A bad truck gear? Is it one of the idler gears? I bought a U50 that didn't pull right either, and whoever had it before me had removed one idler gear frome each truck (who knows why). I found that the double gear from an Atlas/Kato RSD4 truck works if you sand off the smaller gear to achieve the right width. It runs perfectly now.
     
  8. bigford

    bigford TrainBoard Member

    725
    1
    16
    its the gear that the worm gear mates with.
    there is a flat spot on 3 or 4 teeth
     
  9. LOU D

    LOU D TrainBoard Member

    1,412
    1
    23
    George,ever hear the saying:"believe half of what you see,and none of what you read"..? Well,there ya go..You see now guys,I figured it out..He's weighing it on Jupiter,the gravity there is 2.364 times our gravity..Yep..That's gotta be it..Yessir...
    Reminds me of an old cartoon I saw,where a bunch of teenage aliens came here to dragrace..Their 3 second car from their planet was running 18 seconds here..They couldn't figure out why..The car weighed 18,000 pounds,but was built from the lightest metal on their planet..CAST IRON...
     
  10. Pete Nolan

    Pete Nolan TrainBoard Supporter

    10,582
    148
    122
    DU is in the 18.7 range--lighter than pure tungsten. But I think it's a bit easier to work, and might be more abundant, although tungsten is not considered that rare. I believe you can cast DU, but tungsten's high melting point (why it has served as a filament for light bulbs all these years) essentially prevents it--what's going to hold the casting?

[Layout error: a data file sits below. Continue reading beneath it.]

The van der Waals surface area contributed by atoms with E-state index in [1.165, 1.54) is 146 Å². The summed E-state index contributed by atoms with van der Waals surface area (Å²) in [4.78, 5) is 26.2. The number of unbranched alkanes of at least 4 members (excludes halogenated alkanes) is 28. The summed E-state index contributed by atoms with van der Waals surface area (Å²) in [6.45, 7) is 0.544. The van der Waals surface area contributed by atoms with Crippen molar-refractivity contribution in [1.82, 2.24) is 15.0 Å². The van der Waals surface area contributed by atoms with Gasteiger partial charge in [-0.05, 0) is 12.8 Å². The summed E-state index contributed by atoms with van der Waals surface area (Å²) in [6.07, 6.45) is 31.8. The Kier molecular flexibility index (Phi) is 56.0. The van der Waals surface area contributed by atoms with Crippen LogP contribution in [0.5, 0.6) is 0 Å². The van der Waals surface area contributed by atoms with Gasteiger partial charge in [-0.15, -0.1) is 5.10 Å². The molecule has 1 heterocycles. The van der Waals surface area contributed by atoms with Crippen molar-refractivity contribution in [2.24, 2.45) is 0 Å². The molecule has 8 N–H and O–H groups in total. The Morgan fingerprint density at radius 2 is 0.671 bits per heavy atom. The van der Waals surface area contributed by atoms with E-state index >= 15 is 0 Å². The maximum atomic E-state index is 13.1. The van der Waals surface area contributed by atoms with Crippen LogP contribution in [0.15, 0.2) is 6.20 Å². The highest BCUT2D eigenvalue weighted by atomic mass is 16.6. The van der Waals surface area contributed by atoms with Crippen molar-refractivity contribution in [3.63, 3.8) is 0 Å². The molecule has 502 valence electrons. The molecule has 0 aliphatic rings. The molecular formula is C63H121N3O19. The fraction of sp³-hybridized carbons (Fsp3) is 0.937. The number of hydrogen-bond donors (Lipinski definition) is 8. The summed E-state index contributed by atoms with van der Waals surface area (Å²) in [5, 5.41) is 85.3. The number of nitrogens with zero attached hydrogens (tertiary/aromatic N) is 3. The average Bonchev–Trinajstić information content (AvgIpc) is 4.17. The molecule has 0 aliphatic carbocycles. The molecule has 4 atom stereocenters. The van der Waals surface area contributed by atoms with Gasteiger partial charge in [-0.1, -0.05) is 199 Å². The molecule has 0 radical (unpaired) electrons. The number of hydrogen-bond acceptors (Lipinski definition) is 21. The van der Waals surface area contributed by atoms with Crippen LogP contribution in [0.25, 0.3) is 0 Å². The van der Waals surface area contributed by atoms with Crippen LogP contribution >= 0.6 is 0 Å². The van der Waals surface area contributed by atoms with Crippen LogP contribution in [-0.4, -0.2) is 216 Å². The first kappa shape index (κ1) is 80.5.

I was being understated, Hemi, when I mentioned a material with a specific gravity of 140. Specific gravity is the weight of a material compared to water. Water is 1.0. Gold is 19.25. I think tungsten is either 19.25 or 19.32. The highest specific gravity in nature is perhaps 23--there are plenty of tables online. I'm not sure an alloy can be heavier than its constituents--chemistry was just too long ago--but achieving a specific gravity of 140 or so would result in an instant Nobel prize.And totally revolutionize standard chemistry and physics.

    The only things I can imagine with a specific gravity of about 140 would be the core of a nuclear weapon just prior to explosion--not a stable state, exactly--or space around a black hole, which is also not stable. I don't have time to run the weapons equations tonight.